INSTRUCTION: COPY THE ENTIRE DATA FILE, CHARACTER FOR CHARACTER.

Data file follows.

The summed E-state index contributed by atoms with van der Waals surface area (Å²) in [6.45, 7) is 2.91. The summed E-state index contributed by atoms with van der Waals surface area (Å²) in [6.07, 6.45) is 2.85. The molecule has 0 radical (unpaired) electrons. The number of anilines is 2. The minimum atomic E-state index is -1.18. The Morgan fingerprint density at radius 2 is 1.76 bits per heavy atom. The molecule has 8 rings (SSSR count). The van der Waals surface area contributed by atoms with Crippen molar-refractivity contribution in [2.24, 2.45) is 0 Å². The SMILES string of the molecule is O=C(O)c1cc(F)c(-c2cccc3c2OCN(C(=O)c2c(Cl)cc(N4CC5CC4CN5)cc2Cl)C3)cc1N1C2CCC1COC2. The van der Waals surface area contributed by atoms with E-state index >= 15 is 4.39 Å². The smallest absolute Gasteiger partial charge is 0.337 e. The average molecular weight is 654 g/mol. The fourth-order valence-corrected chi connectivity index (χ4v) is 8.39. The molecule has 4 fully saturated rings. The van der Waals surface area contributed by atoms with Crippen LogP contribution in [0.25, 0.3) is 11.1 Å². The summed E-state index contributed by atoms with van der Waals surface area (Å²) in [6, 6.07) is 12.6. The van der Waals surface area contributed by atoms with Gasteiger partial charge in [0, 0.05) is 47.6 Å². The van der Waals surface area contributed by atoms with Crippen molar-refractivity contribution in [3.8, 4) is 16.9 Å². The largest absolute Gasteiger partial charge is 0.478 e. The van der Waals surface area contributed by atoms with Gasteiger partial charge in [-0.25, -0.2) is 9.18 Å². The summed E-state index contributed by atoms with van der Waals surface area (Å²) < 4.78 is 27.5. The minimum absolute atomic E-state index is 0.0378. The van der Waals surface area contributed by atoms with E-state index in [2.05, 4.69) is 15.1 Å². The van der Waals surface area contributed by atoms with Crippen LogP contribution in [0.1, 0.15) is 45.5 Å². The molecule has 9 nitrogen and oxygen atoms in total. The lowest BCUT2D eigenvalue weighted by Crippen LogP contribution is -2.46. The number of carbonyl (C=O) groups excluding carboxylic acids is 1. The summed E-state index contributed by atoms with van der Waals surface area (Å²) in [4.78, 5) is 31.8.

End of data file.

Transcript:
The summed E-state index contributed by atoms with van der Waals surface area (Å²) in [6.45, 7) is 2.91. The summed E-state index contributed by atoms with van der Waals surface area (Å²) in [6.07, 6.45) is 2.85. The molecule has 0 radical (unpaired) electrons. The number of anilines is 2. The minimum atomic E-state index is -1.18. The Morgan fingerprint density at radius 2 is 1.76 bits per heavy atom. The molecule has 8 rings (SSSR count). The van der Waals surface area contributed by atoms with Crippen molar-refractivity contribution in [2.24, 2.45) is 0 Å². The SMILES string of the molecule is O=C(O)c1cc(F)c(-c2cccc3c2OCN(C(=O)c2c(Cl)cc(N4CC5CC4CN5)cc2Cl)C3)cc1N1C2CCC1COC2. The van der Waals surface area contributed by atoms with E-state index >= 15 is 4.39 Å². The smallest absolute Gasteiger partial charge is 0.337 e. The average molecular weight is 654 g/mol. The fourth-order valence-corrected chi connectivity index (χ4v) is 8.39. The molecule has 4 fully saturated rings. The van der Waals surface area contributed by atoms with Crippen LogP contribution in [0.25, 0.3) is 11.1 Å². The summed E-state index contributed by atoms with van der Waals surface area (Å²) in [6, 6.07) is 12.6. The van der Waals surface area contributed by atoms with Gasteiger partial charge in [0, 0.05) is 47.6 Å². The van der Waals surface area contributed by atoms with Crippen molar-refractivity contribution in [3.8, 4) is 16.9 Å². The largest absolute Gasteiger partial charge is 0.478 e. The van der Waals surface area contributed by atoms with Gasteiger partial charge in [-0.25, -0.2) is 9.18 Å². The summed E-state index contributed by atoms with van der Waals surface area (Å²) < 4.78 is 27.5. The minimum absolute atomic E-state index is 0.0378. The van der Waals surface area contributed by atoms with E-state index in [2.05, 4.69) is 15.1 Å². The van der Waals surface area contributed by atoms with Crippen LogP contribution in [0.1, 0.15) is 45.5 Å². The molecule has 9 nitrogen and oxygen atoms in total. The lowest BCUT2D eigenvalue weighted by Crippen LogP contribution is -2.46. The number of carbonyl (C=O) groups excluding carboxylic acids is 1. The summed E-state index contributed by atoms with van der Waals surface area (Å²) in [4.78, 5) is 31.8.